So it sounds like you don't have plans for retirement anytime soon? You're still fully invested. 
Yeah, I mean, the idea of retirement is nowhere in my comprehension. I don't know what I'd do, because I've been doing music since I was, like, 14 years old. So it's a calling with me more than a job that you retire from and then move to Margaritaville. I'm just not made like that. [Laughs.]

There are a lot of women in the rock world who have definitely looked up to you over the years, and still do today. Do you have any advice for those women?
The primary thing I would say is: Don't let yourself get smothered by somebody else's ideas about who you should be, what you should look like, what you should sound like. Especially, I am suspicious of the hyper sexualization that a lot of young women tend to turn to when they're starting out in their careers. I'm just suspicious of that because it's so transient, and if you don't have anything else lined up after that, then you're just going to be toast. [Laughs.] You have to be good. You have to have something really real to offer. The misogyny in the culture is so systemic that it can be really hard to notice when it's happening, but so much of that imaging of women goes super deep – you know, way past the entertainment industry. It's just in the culture.

You have a unique perspective in that regard in that you've witnessed the industry change over the years. 
I can see it changing in the number of women that are doing [music] now. I mean, when I first started out there were very, very few. And for instance, back when it was radio, there was kind of an unspoken rule that they would only play one female artist per hour – and you had to be either a folk singer or a disco diva. If you were something else, they just didn't know where to put you, you know? So, yeah, it's changed an awful lot since then. Now, you could go to a hair salon or something where they have something like Pandora playing and you can just hear, like, all women for two hours.

Watch Ann Wilson Perform Jeff Buckley's 'Forget Her'

I'm curious about what you're listening to these days. Are there new artists or maybe older artists who you're revisiting?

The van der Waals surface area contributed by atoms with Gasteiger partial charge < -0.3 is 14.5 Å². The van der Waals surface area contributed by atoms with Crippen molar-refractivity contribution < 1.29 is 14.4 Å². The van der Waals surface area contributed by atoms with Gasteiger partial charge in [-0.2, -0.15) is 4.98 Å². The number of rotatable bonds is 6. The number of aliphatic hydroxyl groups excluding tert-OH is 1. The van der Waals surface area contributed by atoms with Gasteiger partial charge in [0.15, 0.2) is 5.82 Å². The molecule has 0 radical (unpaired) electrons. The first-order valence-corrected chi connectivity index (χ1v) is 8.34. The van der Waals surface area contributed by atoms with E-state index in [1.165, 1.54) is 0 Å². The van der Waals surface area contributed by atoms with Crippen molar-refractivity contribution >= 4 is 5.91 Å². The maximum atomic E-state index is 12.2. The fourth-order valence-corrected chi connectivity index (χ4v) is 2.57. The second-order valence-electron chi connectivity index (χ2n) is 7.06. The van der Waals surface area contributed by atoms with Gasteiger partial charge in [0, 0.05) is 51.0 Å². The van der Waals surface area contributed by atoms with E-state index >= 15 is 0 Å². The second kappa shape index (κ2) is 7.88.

I tend to take new music by the song, because it's hard for me to stay interested in pop music. I like Lzzy Hale. I think she's doing a great job. And Billie Eilish, I think is doing a really cool job. Her messaging is so right on. But then on the other hand, having said that, I love Lucinda Williams, because she's so raw and real. She hasn't gotten tied to any pretense. I mean, she is what she is, and she's a great poet – and I love that about her.

Looking ahead, the 50th anniversary of Heart's formation is next year. What can you tell us about your plans for that?
I've got lots of ideas. Nothing is locked yet. Nancy [Wilson] and I have to have a serious conversation about Heart being a central part of that. I know that that's going to happen. I just feel it's going to be very cool.

Can you believe it? 50 years?
No, I cannot believe it. [Laughs.] I can't, but it does feel like a whole 'nother life. That first line up and making the first record and all that just seems like somebody else almost, because I was so young and so inexperienced, so naive.

I have a couple of rapid-fire questions here, if you're game. The first is: what is one album you couldn't live without?
I think that'd be the Beatles' White Album.

If you could work with any artist, dead or alive, who would it be and why?
Mmm, I think it might be [French composer Claude] Debussy. I think that he was a revolutionary in his time, and he opened the doors for 20th century and onward music.

What is your favorite Heart song to perform live?
I think it'd be "Crazy on You." I think it's a song that sort of stands the test of time is still relevant. It's just a good song. [Laughs.]